Chickpea flour omelette

Tofu omelettes are definitely my culinary downfall. I’ve made the versions from Vegan Brunch about 5 times and only had success once. I’ve had complete fails with every other version I’ve ever tried, using lots of different pans which work well the rest of the time. Am I the only one with this peculiar affliction?

Anyway, I’m giving up even trying now because I’ve discovered these fabulous Indian omelettes, made only with chickpea flour, water and spices. I got the recipe from Madhur Jaffrey “World Vegetarian” but I know there are different versions and I think they’re called either chilla or pudla, depending on how thick they are – they’re also closely related to Provencale Socca, which I fell in love with years ago on a trip to Nice.

The basics are simply chickpea flour and water and you can add in whatever you want. I based my expectations on my tofu omelette disasters and because I didn’t want to waste too many ingredients when it didn’t work, I just used some spices, spring onion and black sesame seeds. I shouldn’t have been so pessimistic because they worked like an absolute dream. They’re probably a cross between an omelette and a crepe, and I see plenty of experimentation coming. I can’t wait to try different flavours in the batter but also stuffing or rolling all sorts of ingredients in them too.

It seems like my omelette wilderness days are behind me!

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5 thoughts on “Chickpea flour omelette

  1. I also have a lot of trouble cooking omelets and also pancakes. I invested in a non-stick pan this past weekend and I have yet to try it, but I hope it will solve my issue.

    Your omelet looks amazing!

  2. I’m glad you found these OK. I’m a big fan as unlike tofu based omelettes they are quick to make

    I tend to add near equal measures of rice flour and a little baking powder to make them ‘lighter’, but as you say there is plenty of room for experimentation

    • I’m fascinated by the idea of using rice-flour. Does that give it a dosaey lightness? When you say you use near equal measures does that mean tha the besan to rice flour is 1:1? How much baking powder do you use?

  3. These look really yummy (maybe I need to add this book to my collection ??). If I see something in a restaurant or cookbook that has chickpea flour in it, I am usually in based on that alone! (although, oddly, I don’t know if I have ever actually cooked with it myself. i do distinctly remember, at least once, BUYING some and having it die a slow death in my freezer. 😦 )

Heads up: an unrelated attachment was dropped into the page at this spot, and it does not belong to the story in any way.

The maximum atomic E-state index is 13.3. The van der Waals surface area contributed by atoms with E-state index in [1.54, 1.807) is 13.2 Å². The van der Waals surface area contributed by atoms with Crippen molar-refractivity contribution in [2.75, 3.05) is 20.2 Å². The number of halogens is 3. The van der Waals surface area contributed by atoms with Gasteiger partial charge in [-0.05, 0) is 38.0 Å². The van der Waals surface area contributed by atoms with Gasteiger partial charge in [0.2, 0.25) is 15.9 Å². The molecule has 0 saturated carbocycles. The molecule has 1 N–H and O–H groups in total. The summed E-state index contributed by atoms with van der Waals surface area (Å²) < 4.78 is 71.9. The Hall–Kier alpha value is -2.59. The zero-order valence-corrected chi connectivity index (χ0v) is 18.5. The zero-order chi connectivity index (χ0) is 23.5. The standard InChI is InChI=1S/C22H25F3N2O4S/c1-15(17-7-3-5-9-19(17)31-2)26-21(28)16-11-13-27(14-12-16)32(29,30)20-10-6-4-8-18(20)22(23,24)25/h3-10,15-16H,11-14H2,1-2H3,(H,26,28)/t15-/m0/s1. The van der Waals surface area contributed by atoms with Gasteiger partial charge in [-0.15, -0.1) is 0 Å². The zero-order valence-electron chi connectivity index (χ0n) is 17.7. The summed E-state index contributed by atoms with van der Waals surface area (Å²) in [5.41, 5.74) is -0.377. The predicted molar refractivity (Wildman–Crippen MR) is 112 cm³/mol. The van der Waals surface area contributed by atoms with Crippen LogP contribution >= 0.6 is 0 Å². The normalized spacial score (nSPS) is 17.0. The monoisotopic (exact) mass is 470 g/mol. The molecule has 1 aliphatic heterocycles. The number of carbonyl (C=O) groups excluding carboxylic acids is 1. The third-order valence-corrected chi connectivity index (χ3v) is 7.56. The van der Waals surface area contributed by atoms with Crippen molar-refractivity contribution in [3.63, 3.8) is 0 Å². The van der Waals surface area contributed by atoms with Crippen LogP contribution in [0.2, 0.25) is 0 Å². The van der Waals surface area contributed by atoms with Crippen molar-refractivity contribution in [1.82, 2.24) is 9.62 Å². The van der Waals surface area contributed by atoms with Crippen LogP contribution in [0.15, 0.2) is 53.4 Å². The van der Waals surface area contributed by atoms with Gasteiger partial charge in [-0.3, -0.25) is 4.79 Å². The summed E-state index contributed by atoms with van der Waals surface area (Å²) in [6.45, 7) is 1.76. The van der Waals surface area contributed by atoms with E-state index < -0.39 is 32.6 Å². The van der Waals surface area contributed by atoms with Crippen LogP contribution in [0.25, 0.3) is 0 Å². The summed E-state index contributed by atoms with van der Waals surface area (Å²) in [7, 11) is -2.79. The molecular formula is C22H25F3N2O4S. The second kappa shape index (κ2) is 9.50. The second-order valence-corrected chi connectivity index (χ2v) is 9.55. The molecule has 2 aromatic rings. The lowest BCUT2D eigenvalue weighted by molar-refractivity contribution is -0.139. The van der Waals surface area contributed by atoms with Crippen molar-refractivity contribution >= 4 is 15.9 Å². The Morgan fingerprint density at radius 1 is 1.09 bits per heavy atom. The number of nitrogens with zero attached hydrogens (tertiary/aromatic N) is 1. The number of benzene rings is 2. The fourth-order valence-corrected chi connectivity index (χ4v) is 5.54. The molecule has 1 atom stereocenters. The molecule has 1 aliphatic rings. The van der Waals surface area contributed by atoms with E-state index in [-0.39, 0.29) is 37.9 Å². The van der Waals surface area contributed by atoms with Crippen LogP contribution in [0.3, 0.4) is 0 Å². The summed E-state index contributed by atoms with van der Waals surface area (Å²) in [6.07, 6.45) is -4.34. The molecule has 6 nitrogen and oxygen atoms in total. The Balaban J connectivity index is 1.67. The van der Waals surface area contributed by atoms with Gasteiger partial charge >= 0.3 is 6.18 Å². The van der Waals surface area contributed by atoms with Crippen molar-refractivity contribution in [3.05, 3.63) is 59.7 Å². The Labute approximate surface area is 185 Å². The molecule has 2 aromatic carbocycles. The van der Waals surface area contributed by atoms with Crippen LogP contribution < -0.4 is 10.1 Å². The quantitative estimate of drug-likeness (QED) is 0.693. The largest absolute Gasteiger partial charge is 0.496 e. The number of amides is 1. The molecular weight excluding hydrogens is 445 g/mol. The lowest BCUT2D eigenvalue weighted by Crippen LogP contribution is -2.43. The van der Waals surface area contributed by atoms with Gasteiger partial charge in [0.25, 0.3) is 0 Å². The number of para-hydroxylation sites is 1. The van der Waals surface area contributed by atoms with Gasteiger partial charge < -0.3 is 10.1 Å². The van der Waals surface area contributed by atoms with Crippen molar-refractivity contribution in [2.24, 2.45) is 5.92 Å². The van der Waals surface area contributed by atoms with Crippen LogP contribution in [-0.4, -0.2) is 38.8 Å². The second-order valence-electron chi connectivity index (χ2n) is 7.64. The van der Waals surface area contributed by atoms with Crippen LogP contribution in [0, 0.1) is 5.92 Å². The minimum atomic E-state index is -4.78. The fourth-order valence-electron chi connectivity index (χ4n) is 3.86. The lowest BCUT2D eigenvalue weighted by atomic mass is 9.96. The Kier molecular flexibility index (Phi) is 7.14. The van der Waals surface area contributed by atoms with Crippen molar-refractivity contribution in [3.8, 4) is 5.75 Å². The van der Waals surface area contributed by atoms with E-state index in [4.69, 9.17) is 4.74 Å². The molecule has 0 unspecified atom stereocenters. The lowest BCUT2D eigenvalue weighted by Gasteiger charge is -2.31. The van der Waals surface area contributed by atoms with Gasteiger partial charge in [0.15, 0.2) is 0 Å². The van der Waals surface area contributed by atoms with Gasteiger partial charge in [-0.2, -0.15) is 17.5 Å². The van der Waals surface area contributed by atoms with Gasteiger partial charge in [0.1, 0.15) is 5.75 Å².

I have never tried a tofu omelette (though it seems like something that one would want to learn and master) so I don’t know why they have such mixed results.

    Can I assume you make them in a frying pan like a regular omelette? If so, Babette’s comment above gave me a possible answer. She said that she has trouble with tofu omelettes AND pancakes. I, too, had inconsistent results with pancakes until (a few years ago) I re-discovered what is now in my top five most important kitchen appliances: my electric skillet! I love that thing. I mean I LOVE it!! I hardly have time to wipe it down before it gets used again! It is an inexpensive version that my mom gave me for Christmas probably ten years ago. The legs are a bit wobbly and such but I don’t care! I am afraid to get another one for fear a new one might be prettier but less wonderful at cooking 🙂

    Anyway, the point is that they are the perfect thing for getting things cooked evenly! Grilled “cheese” sandwich? Yep, put it in there, walk away, go to the bathroom, forget about the fact that you are even MAKING a sandwich, remember it, come back and STILL you have perfectly toasty, browned sandwich! Really. Pancakes, effortless! So, I am wondering if an electric skillet might not be the answer to the tofu omelette predicament. If you don’t have an electric skillet, may I calmly (without freaking out about WHY you might NOT want to own such an amazingly simple, yet perfect, appliance… 🙂 ) suggest that you consider getting one (like TODAY even!)?

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